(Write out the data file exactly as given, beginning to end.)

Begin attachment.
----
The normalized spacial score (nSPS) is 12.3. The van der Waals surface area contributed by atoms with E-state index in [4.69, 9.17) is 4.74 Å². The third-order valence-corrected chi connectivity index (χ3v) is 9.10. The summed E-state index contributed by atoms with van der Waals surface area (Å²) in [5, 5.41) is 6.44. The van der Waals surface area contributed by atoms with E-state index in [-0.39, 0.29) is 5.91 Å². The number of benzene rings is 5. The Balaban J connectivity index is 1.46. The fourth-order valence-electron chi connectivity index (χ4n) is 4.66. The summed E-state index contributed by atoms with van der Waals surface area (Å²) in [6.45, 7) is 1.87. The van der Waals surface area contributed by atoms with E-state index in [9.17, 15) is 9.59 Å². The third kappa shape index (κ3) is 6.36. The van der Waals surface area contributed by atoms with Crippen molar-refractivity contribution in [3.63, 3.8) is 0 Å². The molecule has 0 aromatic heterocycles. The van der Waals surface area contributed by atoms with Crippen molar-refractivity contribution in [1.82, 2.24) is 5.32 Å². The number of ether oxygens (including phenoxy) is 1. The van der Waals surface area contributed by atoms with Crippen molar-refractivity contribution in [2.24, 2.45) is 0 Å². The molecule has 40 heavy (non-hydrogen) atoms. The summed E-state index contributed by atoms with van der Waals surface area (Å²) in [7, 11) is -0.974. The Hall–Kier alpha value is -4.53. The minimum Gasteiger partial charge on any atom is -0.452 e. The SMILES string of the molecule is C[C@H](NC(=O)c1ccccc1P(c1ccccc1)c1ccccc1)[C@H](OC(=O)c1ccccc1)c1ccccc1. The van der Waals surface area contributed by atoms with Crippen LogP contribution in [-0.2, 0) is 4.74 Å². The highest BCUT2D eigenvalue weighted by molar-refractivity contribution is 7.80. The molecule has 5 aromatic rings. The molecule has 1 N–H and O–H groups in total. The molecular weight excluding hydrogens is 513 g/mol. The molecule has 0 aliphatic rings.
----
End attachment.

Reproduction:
The normalized spacial score (nSPS) is 12.3. The van der Waals surface area contributed by atoms with E-state index in [4.69, 9.17) is 4.74 Å². The third-order valence-corrected chi connectivity index (χ3v) is 9.10. The summed E-state index contributed by atoms with van der Waals surface area (Å²) in [5, 5.41) is 6.44. The van der Waals surface area contributed by atoms with E-state index in [-0.39, 0.29) is 5.91 Å². The number of benzene rings is 5. The Balaban J connectivity index is 1.46. The fourth-order valence-electron chi connectivity index (χ4n) is 4.66. The summed E-state index contributed by atoms with van der Waals surface area (Å²) in [6.45, 7) is 1.87. The van der Waals surface area contributed by atoms with E-state index in [9.17, 15) is 9.59 Å². The third kappa shape index (κ3) is 6.36. The van der Waals surface area contributed by atoms with Crippen molar-refractivity contribution in [3.63, 3.8) is 0 Å². The molecule has 0 aromatic heterocycles. The van der Waals surface area contributed by atoms with Crippen molar-refractivity contribution in [1.82, 2.24) is 5.32 Å². The number of ether oxygens (including phenoxy) is 1. The van der Waals surface area contributed by atoms with Crippen molar-refractivity contribution in [2.24, 2.45) is 0 Å². The molecule has 40 heavy (non-hydrogen) atoms. The summed E-state index contributed by atoms with van der Waals surface area (Å²) in [7, 11) is -0.974. The Hall–Kier alpha value is -4.53. The minimum Gasteiger partial charge on any atom is -0.452 e. The SMILES string of the molecule is C[C@H](NC(=O)c1ccccc1P(c1ccccc1)c1ccccc1)[C@H](OC(=O)c1ccccc1)c1ccccc1. The van der Waals surface area contributed by atoms with Crippen LogP contribution in [-0.2, 0) is 4.74 Å². The highest BCUT2D eigenvalue weighted by molar-refractivity contribution is 7.80. The molecule has 5 aromatic rings. The molecule has 1 N–H and O–H groups in total. The molecular weight excluding hydrogens is 513 g/mol. The molecule has 0 aliphatic rings.